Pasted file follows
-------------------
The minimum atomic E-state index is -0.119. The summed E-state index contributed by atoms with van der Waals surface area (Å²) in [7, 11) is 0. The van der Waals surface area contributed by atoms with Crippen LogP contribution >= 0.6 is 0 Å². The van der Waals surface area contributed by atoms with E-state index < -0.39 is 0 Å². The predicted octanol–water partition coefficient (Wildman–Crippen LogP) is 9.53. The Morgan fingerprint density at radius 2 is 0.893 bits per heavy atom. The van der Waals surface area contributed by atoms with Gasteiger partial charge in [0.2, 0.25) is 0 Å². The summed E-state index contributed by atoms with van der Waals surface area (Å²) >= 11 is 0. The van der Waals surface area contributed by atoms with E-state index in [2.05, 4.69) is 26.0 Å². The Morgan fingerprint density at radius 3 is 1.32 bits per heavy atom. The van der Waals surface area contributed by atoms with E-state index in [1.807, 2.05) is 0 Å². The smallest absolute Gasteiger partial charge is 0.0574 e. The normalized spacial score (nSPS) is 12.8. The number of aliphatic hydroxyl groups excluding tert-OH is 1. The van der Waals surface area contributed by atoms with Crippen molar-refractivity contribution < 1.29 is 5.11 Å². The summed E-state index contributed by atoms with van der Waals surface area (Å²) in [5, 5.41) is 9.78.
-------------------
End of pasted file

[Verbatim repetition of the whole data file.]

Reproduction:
The minimum atomic E-state index is -0.119. The summed E-state index contributed by atoms with van der Waals surface area (Å²) in [7, 11) is 0. The van der Waals surface area contributed by atoms with Crippen LogP contribution >= 0.6 is 0 Å². The van der Waals surface area contributed by atoms with E-state index < -0.39 is 0 Å². The predicted octanol–water partition coefficient (Wildman–Crippen LogP) is 9.53. The Morgan fingerprint density at radius 2 is 0.893 bits per heavy atom. The van der Waals surface area contributed by atoms with Gasteiger partial charge in [0.2, 0.25) is 0 Å². The summed E-state index contributed by atoms with van der Waals surface area (Å²) >= 11 is 0. The van der Waals surface area contributed by atoms with E-state index in [2.05, 4.69) is 26.0 Å². The Morgan fingerprint density at radius 3 is 1.32 bits per heavy atom. The van der Waals surface area contributed by atoms with E-state index in [1.807, 2.05) is 0 Å². The smallest absolute Gasteiger partial charge is 0.0574 e. The normalized spacial score (nSPS) is 12.8. The number of aliphatic hydroxyl groups excluding tert-OH is 1. The van der Waals surface area contributed by atoms with Crippen molar-refractivity contribution < 1.29 is 5.11 Å². The summed E-state index contributed by atoms with van der Waals surface area (Å²) in [5, 5.41) is 9.78.